You got poker in my RPG!
Instant Games is pretty confident you’ve never played anything quite like its new RPPG. You aren’t seeing double, either. That extra ‘P’ is for poker, and Poker Knight really is a Role Playing Poker Game. It’s time to put down the sword and pick up some cards, because that’s what you’ll need to survive this particular fantasy world on your iOS device.
The opening scenes of Poker Knight introduce you to Derek Foyle, a young, hotshot poker player looking to win a prestigious tournament. As he tries to settle his nerves in his Las Vegas hotel room, a mystical vortex transports him to another land. That’s the part you never see during ESPN’s poker coverage.
Conveniently, Derek’s clothes change to make him look like he belongs in this strange new world. Even more conveniently, battles are fought by playing poker, something he already knows inside out. Your job is to tap Derek’s skills to find nine magic amulets, hopefully fast enough to return home in time for the tournament.
Moving Derek around the game map is a simple matter of tapping on where you’d like him to go. When you find your path blocked by a skull symbol, you’ll have a fight on your hands. You’ll see fantasy staples like goblins, wizards, skeletons and ogres, plus comic book fans will appreciate how good Derek is at impersonating Remy LeBeau, charged up cards at the ready.
And yes, those cards really are the weapons in the turn-based battles. You start with two cards in your hand and eight cards on the table. In every round, you pick three of those eight cards to complete a five-card poker hand. The stronger your hand, the more damage the cards will do as they fly off the table and smash into your enemy.
Card values matter, as three aces hit harder than three jacks. If your hand requires less than three cards to make it work (say, a lowly pair of twos), you’ll keep two cards for the next round and any leftover cards will explode, damaging Derek. The monsters don’t attack you directly, but instead have a meter that fills up after each of your turns. A full meter allows the enemy to affect the card or the table in a way that’s detrimental to your health, giving you something else to consider as you make your hands.
Bosses at the end of each level flip the script a bit by having meters that fill up at a steady rate, forcing you to act with a little more urgency. Beating a boss will give you one of the amulets, each one having its own magic that you can use to your benefit – things like drawing an extra card and sending cards back from your hand to the table. You’ll also be awarded a score that goes toward a five-star system of mastery for each level, plus some treasure.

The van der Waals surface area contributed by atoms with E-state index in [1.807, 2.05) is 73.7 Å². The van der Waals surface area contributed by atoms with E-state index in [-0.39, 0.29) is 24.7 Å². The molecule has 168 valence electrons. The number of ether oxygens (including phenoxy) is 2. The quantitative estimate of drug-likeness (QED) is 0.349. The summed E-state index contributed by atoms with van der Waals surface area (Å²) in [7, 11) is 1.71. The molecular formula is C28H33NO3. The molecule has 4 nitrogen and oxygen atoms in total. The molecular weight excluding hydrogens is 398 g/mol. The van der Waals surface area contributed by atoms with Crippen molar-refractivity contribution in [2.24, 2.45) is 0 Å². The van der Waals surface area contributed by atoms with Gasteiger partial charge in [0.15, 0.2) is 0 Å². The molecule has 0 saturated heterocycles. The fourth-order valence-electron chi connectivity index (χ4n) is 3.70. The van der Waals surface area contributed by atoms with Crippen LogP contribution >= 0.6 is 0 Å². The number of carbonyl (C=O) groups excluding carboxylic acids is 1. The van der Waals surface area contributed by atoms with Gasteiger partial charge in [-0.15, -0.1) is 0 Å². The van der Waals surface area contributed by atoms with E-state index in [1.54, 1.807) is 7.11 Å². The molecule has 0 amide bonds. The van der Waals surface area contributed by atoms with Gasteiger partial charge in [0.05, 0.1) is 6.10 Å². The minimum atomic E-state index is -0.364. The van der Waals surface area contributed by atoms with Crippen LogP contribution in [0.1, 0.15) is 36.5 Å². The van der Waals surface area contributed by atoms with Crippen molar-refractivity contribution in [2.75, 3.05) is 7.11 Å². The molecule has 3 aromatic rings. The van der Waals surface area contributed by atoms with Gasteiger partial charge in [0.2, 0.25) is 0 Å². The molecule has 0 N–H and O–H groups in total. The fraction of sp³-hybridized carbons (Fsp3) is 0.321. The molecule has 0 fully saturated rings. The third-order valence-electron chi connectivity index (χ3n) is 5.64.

Unfortunately, that treasure is limited to health potions since there are no weapons or armor in Poker Knight. You’ll also find little opportunity to spend the poker chips you rack up with every combat victory, as you can only spend them on potions or charges for your amulets. A loot fest this isn’t. Experience earned in combat will eventually level Derek up, but all that gets him is a bigger health meter.
Losing in battle does at least carry real consequences, as you’ll have to start the level over with all enemies respawned. An extra bit of challenge comes from mysterious poker spirits who block certain portions of each level. The spirits can only be damaged by specific hands, and while your health isn’t in danger, you only have 99 seconds to defeat them. This can be a bit frustrating when the cards aren’t falling your way, but you can go back and try again if you are unsuccessful.
The dialogue between Derek and the NPCs isn’t going to win any awards, but there are some moments of cleverness and an overall sense that the game doesn’t take itself too seriously – probably a good idea when you consider the premise. It certainly helps break up the sameness that starts to set in once you get past the initial burst of creativity on display.
Considering the lack of precedents for an RPPG, some of the weaknesses of Poker Knight can be forgiven. It feels like it could use more of just about everything, but as a trailblazer in its own unique corner of the mobile gaming universe, it’s not a bad effort at mashing up two things most people would never dream of combining.